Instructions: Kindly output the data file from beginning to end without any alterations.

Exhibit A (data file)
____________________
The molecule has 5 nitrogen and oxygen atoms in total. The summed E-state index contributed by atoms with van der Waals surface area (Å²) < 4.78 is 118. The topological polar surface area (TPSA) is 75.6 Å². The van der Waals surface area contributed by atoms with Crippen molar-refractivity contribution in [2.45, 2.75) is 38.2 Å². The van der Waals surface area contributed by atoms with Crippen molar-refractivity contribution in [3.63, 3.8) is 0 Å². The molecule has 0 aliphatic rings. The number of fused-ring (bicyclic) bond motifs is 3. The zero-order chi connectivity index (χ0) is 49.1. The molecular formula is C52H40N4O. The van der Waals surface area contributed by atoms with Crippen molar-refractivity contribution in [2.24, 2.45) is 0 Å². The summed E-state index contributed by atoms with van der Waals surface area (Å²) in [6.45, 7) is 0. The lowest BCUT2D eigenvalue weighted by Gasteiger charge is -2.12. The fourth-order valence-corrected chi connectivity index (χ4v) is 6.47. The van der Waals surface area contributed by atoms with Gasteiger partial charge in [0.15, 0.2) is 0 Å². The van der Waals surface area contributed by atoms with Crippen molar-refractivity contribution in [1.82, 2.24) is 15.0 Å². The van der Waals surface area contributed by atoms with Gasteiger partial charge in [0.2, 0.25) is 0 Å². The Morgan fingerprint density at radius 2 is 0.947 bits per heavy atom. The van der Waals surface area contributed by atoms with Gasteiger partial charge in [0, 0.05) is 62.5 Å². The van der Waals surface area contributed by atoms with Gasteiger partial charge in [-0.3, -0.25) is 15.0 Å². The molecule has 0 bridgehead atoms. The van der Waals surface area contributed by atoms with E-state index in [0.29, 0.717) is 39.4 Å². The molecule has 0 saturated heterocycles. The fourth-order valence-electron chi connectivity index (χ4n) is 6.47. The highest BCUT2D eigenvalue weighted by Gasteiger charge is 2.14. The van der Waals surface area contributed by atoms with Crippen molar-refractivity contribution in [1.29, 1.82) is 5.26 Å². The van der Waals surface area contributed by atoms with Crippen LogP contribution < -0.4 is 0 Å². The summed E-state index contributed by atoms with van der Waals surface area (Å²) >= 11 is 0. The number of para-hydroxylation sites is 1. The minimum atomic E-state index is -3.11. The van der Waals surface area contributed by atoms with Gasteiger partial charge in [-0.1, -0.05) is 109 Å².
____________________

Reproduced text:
The molecule has 5 nitrogen and oxygen atoms in total. The summed E-state index contributed by atoms with van der Waals surface area (Å²) < 4.78 is 118. The topological polar surface area (TPSA) is 75.6 Å². The van der Waals surface area contributed by atoms with Crippen molar-refractivity contribution in [2.45, 2.75) is 38.2 Å². The van der Waals surface area contributed by atoms with Crippen molar-refractivity contribution in [3.63, 3.8) is 0 Å². The molecule has 0 aliphatic rings. The number of fused-ring (bicyclic) bond motifs is 3. The zero-order chi connectivity index (χ0) is 49.1. The molecular formula is C52H40N4O. The van der Waals surface area contributed by atoms with Crippen molar-refractivity contribution in [2.24, 2.45) is 0 Å². The summed E-state index contributed by atoms with van der Waals surface area (Å²) in [6.45, 7) is 0. The lowest BCUT2D eigenvalue weighted by Gasteiger charge is -2.12. The fourth-order valence-corrected chi connectivity index (χ4v) is 6.47. The van der Waals surface area contributed by atoms with Gasteiger partial charge in [0.15, 0.2) is 0 Å². The van der Waals surface area contributed by atoms with Crippen molar-refractivity contribution in [1.82, 2.24) is 15.0 Å². The van der Waals surface area contributed by atoms with Gasteiger partial charge in [0.2, 0.25) is 0 Å². The Morgan fingerprint density at radius 2 is 0.947 bits per heavy atom. The van der Waals surface area contributed by atoms with Gasteiger partial charge in [0, 0.05) is 62.5 Å². The van der Waals surface area contributed by atoms with Gasteiger partial charge in [-0.3, -0.25) is 15.0 Å². The molecule has 0 bridgehead atoms. The van der Waals surface area contributed by atoms with E-state index in [0.29, 0.717) is 39.4 Å². The molecule has 0 saturated heterocycles. The fourth-order valence-electron chi connectivity index (χ4n) is 6.47. The highest BCUT2D eigenvalue weighted by Gasteiger charge is 2.14. The van der Waals surface area contributed by atoms with Crippen molar-refractivity contribution in [1.29, 1.82) is 5.26 Å². The van der Waals surface area contributed by atoms with Crippen LogP contribution < -0.4 is 0 Å². The summed E-state index contributed by atoms with van der Waals surface area (Å²) >= 11 is 0. The number of para-hydroxylation sites is 1. The minimum atomic E-state index is -3.11. The van der Waals surface area contributed by atoms with Gasteiger partial charge in [-0.1, -0.05) is 109 Å².